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New forecast reaffirms need for tax cuts, little new spending

Louisiana’s Revenue Estimating Conference has coughed up the final set of numbers that will define Louisiana’s budgeting process going forward – reemphasizing the need to use the money prudently even as it is uncertain whether Gov. Kathleen Blanco and the Legislature will do so.

Roughly, the state’s budget surplus is $3.5 billion. Of that, $827 million must be spent on non-recurring items such as capital items, debt reduction, or on unfunded accrued liabilities in pensions systems. The remainder may be spent for any purpose, split almost equally what can be applied this ending year and next, but “spend” in this context includes also reductions in revenues in the short term from actions such as tax cuts.

Significantly, the four-member panel certifying these numbers acknowledged the assumption made by the Legislative Fiscal Office that revenue growth would be sparse over the near term. Translation: the big boost by federal government spending for disaster recovery has leveled off and will no longer provide a safety net in case energy prices, the main cog in the latest small revision upwards, fail to remain at peak levels.

Of course, these projections must be taken with a grain of salt. Throughout most of the 1980s and 1990s and until this year in the 21st century, more often than not projections proved to be on the high side, causing mid-year retrenchments by state government. Particularly now this warning applies as the bubble economy created from recovery dollars needs to come in for a soft landing.

The low growth confirms the wisest course for elected officials would be to be a shrewd investor in the long term, not a foolish, recurring spender. An example of the former would be to put money into the greatest growth engine the state possesses – its own people whose money it is in the first place. Tax cuts to return their dollars to them will create an economic boom that will fill in the unstable foundation built on federal largesse and uncertain higher energy prices.

Another would be using the occasion to bring sanity to transportation spending by diverting all taxes and fees on items dealing with transportation to transportation which is not done at present, to tackle the $14 billion roads backlog, for instance. Still another would be making down payments on the almost-as-large unfunded accrued liabilities in state retirement funds.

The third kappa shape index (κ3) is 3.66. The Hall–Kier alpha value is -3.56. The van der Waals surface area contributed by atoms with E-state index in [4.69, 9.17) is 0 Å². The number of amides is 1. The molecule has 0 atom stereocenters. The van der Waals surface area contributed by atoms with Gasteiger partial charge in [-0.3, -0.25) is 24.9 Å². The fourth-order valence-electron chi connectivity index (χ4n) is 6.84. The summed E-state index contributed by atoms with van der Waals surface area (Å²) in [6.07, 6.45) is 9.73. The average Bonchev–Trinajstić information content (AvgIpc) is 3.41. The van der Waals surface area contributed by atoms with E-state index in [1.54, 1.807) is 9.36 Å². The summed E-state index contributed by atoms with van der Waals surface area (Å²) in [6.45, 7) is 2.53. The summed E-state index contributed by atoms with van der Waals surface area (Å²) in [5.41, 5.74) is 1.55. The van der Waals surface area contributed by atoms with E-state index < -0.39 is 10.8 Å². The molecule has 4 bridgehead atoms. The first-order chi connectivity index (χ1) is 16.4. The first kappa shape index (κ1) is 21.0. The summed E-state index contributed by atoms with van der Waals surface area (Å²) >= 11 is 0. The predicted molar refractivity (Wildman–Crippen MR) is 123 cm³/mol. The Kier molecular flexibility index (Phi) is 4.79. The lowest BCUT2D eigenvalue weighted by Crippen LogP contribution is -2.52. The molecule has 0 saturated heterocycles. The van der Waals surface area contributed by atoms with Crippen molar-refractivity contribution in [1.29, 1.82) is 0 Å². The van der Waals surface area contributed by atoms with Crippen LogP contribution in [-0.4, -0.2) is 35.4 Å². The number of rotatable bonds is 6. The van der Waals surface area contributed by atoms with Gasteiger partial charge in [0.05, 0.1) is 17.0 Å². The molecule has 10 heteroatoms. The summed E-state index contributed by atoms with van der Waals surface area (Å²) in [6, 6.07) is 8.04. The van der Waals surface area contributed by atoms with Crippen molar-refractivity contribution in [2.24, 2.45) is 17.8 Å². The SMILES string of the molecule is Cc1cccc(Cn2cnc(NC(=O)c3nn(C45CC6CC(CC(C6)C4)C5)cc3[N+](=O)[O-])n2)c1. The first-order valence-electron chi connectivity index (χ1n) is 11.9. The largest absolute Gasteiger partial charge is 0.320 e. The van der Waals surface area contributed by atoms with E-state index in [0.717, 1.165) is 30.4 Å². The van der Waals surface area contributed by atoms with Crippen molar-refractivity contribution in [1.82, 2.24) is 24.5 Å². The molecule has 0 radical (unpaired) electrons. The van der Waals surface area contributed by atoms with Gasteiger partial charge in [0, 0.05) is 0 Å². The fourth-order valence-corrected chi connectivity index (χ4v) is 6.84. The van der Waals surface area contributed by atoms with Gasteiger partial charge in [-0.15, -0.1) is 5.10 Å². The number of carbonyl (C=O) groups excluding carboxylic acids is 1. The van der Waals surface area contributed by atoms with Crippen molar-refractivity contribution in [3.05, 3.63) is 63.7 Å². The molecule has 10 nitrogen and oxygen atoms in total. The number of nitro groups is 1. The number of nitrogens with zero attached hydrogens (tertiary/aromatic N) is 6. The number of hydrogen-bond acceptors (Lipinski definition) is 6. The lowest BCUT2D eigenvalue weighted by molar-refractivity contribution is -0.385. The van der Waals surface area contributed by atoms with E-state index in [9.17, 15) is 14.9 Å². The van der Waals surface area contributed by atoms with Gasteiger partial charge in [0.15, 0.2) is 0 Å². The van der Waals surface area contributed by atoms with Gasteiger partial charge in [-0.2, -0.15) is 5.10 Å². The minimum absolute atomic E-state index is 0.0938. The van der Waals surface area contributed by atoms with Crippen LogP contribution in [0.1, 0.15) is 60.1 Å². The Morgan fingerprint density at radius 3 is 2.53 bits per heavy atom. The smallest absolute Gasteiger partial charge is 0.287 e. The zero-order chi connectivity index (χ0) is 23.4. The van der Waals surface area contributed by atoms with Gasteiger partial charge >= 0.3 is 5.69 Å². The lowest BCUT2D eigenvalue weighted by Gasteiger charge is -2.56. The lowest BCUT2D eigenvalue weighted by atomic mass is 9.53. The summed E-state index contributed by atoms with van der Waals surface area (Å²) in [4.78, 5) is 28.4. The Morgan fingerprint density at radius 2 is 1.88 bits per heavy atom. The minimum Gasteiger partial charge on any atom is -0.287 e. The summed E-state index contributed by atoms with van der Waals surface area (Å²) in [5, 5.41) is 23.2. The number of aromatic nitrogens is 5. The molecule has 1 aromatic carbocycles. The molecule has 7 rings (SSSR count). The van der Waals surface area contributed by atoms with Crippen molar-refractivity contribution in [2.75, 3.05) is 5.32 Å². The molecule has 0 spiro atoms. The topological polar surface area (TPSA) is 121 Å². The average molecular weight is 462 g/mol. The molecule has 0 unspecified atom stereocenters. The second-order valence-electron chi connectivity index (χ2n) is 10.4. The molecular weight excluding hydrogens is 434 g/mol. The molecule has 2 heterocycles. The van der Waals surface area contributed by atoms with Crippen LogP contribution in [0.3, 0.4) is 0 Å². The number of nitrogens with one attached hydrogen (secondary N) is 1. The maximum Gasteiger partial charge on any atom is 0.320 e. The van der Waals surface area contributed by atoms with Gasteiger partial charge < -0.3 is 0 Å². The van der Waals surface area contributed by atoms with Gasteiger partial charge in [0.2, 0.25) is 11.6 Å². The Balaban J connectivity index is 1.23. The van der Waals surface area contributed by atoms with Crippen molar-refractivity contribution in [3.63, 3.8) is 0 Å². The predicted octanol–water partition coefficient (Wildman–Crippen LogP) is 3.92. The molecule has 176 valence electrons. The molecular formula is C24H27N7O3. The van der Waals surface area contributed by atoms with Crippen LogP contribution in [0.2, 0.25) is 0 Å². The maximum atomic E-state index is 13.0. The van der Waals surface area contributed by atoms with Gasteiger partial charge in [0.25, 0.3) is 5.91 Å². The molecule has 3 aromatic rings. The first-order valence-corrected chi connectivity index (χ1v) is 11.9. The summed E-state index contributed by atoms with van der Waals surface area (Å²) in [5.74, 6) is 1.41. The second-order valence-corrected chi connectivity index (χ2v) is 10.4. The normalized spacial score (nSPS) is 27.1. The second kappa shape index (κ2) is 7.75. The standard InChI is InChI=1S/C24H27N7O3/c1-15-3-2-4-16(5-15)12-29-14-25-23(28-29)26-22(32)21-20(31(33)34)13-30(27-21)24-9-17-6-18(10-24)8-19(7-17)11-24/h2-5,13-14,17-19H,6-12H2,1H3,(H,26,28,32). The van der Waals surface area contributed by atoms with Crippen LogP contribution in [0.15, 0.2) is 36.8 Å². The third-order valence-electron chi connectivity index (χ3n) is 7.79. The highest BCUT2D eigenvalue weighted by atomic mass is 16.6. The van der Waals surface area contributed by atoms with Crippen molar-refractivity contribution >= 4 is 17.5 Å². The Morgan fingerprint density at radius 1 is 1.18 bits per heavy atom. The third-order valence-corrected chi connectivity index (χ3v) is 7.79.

(An example of the latter would be giving pay raises to public school teachers without demanding accountability from them. But by putting an evaluative system in place that pays teachers on the basis of demonstrated merit, including tests of knowledge, that makes it more of an investment. Giving blanket raises beyond cost of living – which they already automatically get – keeps signing away money on the basis of a promise, improving educational attainment, that continues not to get fulfilled.)

Let’s make it simple – throw the entire $827 million into roads and the unfunded accrued liability. Carve out $300 million this year and next to get the tax and fee diversion programs for roads going. Add about $100 million in recurring spending for some worthy items each year, and create a billion dollars or so of tax cuts with the rest. In two years, the unleashed economic activity in this state from the cuts will generate enough revenue to continue to finance the extra $400 million annually in spending from the new recurring commitments and diversion. It’s that simple.

But simplicity often has a hard time subduing politics, especially with spend-happy liberal Democrats like Blanco and the Legislature controlled by that party. If it does not triumph, Louisiana will have missed a glorious chance to undo 80 years of disastrous populism and to better itself and its citizens in the process.

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